Hungary unexpectedly posted a negative inflation rate in April for the first time since 1968, widening the central bank’s room to continue Europe’s longest uninterrupted cycle of interest-rate cuts.
Consumer prices fell 0.1 percent from a year earlier, the statistics office in Budapest said today. The median estimate in a Bloomberg survey of 16 economists projected inflation at 0.1 percent. Prices rose 0.1 percent from March.
The central bank extended its easing cycle in April by lowering the benchmark to a record 2.5 percent from 2.6 percent, the 21st straight monthly reduction. Policy makers targeting medium-term inflation of 3 percent have maintained a looser stance after state-mandated cuts in household utility prices.
“The inflation data were somewhat of a surprise and this may prompt the central bank to consider continuing rate cuts,” said Gyula Pleschinger, a non-executive rate-setter who voted against reductions in February and March on risks to the forint.
The currency gained 0.1 percent to 303.37 per euro as of 3:23 p.m. in Budapest, paring this year’s drop to 2 percent, the fifth-worst performance among 24 emerging-market currencies tracked by Bloomberg. The yield on three-year government debt fell 10 basis points to 3.85 percent, the lowest since January.
By year-end, the central bank may reduce the benchmark to 2.2 percent in a base case, and to as low as 2 percent if the market environment remains “supportive,” Nora Szentivanyi, a London-based economist at JPMorgan Chase & Co., said by e-mail.
The bank is crafting policy aimed at striking a balance between domestic factors justifying monetary easing and external risks such as the U.S. Federal Reserve’s continued tapering of its stimulus and the escalating conflict over Ukraine.
Policy makers last month left the door open to further interest-rate cuts, saying they’d consider “carefully the macroeconomic outlook and developments in perceptions of the risks associated with the economy before deciding on the direction and magnitude of the next change in the policy rate.”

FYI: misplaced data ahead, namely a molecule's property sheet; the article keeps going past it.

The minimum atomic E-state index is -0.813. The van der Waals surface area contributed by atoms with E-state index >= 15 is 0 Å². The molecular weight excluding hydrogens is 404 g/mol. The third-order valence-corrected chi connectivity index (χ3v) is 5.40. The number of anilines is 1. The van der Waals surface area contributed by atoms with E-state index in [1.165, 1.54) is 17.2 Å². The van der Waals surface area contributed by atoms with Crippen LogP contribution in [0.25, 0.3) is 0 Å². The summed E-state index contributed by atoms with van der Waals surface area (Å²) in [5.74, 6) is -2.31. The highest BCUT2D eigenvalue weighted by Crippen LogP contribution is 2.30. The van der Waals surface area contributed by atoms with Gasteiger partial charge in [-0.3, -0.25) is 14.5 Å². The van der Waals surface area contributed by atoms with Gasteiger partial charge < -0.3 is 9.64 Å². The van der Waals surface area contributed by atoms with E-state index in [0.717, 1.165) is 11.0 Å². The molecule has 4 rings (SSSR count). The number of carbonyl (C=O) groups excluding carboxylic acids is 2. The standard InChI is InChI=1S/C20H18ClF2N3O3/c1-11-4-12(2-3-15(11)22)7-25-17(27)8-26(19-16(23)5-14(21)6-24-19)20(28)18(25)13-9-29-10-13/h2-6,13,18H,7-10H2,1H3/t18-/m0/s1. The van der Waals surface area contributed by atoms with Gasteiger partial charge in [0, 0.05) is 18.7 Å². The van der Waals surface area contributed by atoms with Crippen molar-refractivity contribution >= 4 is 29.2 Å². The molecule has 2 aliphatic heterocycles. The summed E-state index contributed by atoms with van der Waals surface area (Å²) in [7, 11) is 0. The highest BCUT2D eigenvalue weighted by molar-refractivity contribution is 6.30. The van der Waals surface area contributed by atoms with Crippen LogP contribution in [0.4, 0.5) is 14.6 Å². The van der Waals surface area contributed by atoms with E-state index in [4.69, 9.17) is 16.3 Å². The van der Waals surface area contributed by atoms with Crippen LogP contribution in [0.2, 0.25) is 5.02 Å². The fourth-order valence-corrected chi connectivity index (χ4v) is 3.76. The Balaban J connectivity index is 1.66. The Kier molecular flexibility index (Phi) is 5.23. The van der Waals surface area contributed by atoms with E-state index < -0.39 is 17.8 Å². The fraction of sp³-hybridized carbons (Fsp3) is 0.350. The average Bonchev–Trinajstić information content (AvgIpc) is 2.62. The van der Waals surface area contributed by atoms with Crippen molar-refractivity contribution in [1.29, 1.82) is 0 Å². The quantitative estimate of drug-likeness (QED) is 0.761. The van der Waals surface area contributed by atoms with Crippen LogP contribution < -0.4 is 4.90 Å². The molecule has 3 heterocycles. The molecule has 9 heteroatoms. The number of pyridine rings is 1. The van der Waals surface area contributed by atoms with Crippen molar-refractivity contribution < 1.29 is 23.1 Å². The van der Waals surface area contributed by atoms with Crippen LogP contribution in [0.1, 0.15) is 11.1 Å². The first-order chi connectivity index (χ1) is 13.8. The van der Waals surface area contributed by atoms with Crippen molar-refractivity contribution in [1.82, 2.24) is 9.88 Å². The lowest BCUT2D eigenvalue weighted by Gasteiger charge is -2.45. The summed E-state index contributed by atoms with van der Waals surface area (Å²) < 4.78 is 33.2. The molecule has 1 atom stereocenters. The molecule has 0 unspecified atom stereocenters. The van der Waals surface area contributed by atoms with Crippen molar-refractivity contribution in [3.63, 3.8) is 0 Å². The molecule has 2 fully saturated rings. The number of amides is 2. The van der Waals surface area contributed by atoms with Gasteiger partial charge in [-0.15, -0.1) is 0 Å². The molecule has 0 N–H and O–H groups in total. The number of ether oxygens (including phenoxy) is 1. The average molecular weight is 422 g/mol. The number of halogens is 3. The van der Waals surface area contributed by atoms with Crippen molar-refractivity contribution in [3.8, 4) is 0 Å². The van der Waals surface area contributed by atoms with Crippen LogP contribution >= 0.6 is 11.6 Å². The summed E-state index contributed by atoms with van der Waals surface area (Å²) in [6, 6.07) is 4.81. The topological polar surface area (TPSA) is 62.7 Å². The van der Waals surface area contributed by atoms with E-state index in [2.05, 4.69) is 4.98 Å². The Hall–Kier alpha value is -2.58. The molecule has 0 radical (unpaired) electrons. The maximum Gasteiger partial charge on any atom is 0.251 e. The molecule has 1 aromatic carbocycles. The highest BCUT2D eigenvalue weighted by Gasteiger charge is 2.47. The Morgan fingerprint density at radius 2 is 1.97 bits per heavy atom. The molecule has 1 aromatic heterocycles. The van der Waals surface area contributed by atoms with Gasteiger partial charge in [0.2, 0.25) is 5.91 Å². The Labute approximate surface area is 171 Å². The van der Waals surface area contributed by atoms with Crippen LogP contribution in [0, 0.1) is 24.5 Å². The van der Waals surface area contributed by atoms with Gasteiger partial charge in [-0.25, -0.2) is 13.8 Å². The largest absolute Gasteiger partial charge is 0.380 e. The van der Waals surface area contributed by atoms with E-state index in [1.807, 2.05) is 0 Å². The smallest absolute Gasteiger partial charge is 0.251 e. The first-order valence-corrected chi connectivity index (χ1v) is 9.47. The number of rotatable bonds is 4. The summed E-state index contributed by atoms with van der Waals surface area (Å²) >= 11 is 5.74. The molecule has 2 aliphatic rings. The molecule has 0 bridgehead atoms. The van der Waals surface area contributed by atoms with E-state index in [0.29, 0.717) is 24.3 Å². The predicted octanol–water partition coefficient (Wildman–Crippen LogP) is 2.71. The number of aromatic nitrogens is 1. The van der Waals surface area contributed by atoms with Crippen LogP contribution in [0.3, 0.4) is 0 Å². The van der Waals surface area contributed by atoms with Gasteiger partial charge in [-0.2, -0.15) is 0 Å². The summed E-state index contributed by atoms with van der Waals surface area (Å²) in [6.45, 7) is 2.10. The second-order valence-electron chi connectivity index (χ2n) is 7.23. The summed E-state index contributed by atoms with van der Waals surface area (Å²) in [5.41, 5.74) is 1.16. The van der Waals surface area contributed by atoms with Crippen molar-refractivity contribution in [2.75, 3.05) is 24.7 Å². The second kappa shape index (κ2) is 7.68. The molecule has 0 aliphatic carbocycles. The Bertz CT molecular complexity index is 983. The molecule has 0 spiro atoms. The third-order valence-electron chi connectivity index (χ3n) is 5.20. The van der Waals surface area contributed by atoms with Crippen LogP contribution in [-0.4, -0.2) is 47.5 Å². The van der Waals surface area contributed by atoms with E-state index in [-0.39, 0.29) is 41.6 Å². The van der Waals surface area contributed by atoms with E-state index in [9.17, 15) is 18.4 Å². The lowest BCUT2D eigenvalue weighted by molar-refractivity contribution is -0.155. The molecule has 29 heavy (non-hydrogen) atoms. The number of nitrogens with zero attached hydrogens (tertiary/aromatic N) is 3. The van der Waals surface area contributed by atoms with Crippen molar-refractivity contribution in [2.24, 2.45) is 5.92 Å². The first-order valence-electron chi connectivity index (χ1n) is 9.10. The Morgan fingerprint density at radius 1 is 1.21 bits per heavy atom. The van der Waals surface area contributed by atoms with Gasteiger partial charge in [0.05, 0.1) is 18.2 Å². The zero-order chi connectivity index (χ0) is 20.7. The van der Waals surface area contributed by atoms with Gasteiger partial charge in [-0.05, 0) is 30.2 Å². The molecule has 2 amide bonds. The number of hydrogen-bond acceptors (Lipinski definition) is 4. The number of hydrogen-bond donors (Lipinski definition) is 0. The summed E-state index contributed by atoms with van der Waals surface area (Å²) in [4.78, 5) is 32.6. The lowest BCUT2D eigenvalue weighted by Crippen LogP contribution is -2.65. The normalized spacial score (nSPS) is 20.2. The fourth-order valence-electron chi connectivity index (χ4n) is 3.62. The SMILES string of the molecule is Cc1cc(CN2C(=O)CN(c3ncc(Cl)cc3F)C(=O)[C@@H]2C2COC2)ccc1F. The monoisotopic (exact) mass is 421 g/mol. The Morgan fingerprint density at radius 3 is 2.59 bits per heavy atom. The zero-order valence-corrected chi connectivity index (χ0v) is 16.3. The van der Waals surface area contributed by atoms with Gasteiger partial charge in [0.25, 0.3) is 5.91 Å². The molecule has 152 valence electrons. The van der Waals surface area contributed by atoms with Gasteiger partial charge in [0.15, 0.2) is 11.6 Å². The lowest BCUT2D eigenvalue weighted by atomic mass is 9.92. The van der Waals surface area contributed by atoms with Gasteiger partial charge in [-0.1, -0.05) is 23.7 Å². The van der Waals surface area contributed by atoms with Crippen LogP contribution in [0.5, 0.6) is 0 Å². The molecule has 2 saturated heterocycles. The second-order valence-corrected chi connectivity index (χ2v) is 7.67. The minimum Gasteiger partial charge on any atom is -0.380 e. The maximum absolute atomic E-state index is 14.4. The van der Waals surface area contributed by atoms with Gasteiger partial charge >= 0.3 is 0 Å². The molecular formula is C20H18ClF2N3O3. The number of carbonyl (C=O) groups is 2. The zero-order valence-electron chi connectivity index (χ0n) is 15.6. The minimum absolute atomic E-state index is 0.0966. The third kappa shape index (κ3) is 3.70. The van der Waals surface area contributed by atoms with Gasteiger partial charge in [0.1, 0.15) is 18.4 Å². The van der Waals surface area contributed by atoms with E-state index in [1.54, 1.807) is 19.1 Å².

“Everything is there for the central bank to continue cutting rates further,” Zsolt Kondrat, an economist at Bayerische Landesbank’s MKB Bank in Budapest, said by phone, citing inflation and a stronger forint than in previous months.
Household energy costs plunged 10.3 percent from a year ago in April and 0.3 percent from March. The latest gas-price cuts were only partially reflected in April’s data, with the bulk to feed through in May’s figures, statistician Borbala Minary told reporters today. Food prices, which fell 0.5 percent from last April, also contributed to the negative inflation rate.
The data continue to point to a “subdued inflationary environment,” the central bank said in a monthly assessment published on its website. Core inflation excluding indirect-tax effects slowed to 1.2 percent from 1.5 percent in March.
“Inflation is already printing meaningfully below the central bank’s inflation forecasts,” Abbas Ameli-Renani, an emerging-markets strategist at Royal Bank of Scotland Group Plc in London, said by e-mail. “The central bank has not finished its easing cycle yet.”
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